MP Robbie Katter takes to the skies to view his electorate

MP Robbie Katter takes to the skies to view his electorate

OUTBACK MP Robbie Katter is taking to the skies to cover his 570,000sq km electorate of Mount Isa.
Mr Katter is training for his pilot’s licence in Townsville and hopes that before midyear he will be able to travel from one end of his electorate to another in a fraction of the time it takes him in a car. And at far less cost to the taxpayer.

Mr Katter’s seat takes in nearly one-third of Queensland’s 1.7 million square kilometres. He says his seat of Mount Isa in its present form will be slightly smaller, when and if it becomes the new seat of Traeger, as recommended in a draft report handed down by the Queensland Redistribution Commission in February.

The draft redrawing of Mount Isa has the seat losing the far southwestern desert towns of Birdsville and Bedourie, but keeping Boulia, Kynuna and Dajarra, bringing it back to 560,000 square kilometres.

It still stretches northward, across the Flinders and Mitchell grass plains to the mangroves and spidery river systems of the Gulf Country.

It continues to take in Mornington Island out in the Gulf and stretches up the western side of the Cape York Peninsula to the mouth of the Staaten River.

On the eastern side it takes in the ironbark and box cattle country of Mt Garnet and Greenvale.

Further, to the southeast it takes in the southernmost Wet Tropics rainforest village of Paluma, just 87km north of Townsville.

There are the Flinders Highway cities of Charters Towers in the east and Mount Isa in the west.

In between, along the highway, there are the whistlestops of Homestead, Pentland, Prairie and larger centres such as Hughenden, Richmond, Julia Creek and Cloncurry.

The old drover’s town of Camooweal, just 13km east of the Northern Territory border, is the electorate’s most westerly populated community.

This entire region is interconnected with a network of secondary roads, some bitumen and some dirt, which facilitate the movement of cattle on roadtrains from the inland stations to marketing points on or near the coast.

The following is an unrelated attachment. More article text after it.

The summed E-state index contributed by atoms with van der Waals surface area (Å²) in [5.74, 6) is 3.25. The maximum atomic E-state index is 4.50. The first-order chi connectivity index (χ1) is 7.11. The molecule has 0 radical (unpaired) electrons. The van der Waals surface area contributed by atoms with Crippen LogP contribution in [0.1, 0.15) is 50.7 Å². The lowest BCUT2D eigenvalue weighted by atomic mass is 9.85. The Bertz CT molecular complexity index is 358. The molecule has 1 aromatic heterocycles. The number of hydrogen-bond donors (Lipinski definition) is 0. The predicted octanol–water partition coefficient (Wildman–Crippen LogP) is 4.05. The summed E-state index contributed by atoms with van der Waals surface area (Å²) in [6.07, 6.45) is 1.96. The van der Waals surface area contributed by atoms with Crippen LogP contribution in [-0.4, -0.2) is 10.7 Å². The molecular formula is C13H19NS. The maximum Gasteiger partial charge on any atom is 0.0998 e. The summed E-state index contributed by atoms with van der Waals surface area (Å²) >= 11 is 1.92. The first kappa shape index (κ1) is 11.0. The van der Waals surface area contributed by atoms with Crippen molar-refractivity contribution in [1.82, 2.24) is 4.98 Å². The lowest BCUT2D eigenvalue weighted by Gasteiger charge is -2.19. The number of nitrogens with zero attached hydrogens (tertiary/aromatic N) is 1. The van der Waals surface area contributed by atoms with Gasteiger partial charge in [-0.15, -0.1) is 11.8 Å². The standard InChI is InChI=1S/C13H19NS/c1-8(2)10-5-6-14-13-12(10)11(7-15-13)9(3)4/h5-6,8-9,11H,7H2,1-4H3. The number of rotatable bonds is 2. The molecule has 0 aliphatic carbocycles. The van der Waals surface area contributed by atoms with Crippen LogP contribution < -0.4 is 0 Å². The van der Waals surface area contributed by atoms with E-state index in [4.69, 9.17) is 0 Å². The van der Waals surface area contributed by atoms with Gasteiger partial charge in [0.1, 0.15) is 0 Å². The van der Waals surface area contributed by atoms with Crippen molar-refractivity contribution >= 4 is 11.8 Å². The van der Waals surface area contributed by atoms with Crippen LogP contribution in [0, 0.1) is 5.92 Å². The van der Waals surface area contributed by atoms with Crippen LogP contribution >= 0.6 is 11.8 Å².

In other parts it is a little travelled world of remote stations and national parks, some of which see only a handful of visitors a year. The electorate’s major industries include tourism, beef, wool, mining and fishing.

Mr Katter said as the local MP he was expected to travel the electorate on a regular basis, visiting schools and community gatherings. He said the long drives could see him out of phone contact for “the best part of a day”. “I’ve got a satellite phone, but it is ‘scratchy’.

“With flying I can minimise the time I’m out of network and can travel long distances in a much shorter time. With my limited, government, air charter allowance you don’t get far when it costs $1000 an hour in a twin engine plane (government regulations stipulate only twin engine for air charter).

When I’ve got my licence and the single engine plane I’ll be leasing, it will cost $200 an hour. So I can go five times as far with my charter allowance,” he said.

Mr Katter said he was paying for the flying lessons out of his own pocket and could not claim the cost as necessary work expenditure with the Australian Taxation Office. He said he would finish with a private pilot’s licence at a cost to himself of $30,000.

Mr Katter said he had already done his solo training flights and was “95 per cent” through his navigation. He said he was looking forward to winging his way around his mega-electorate.

Credit: The Herald Sun

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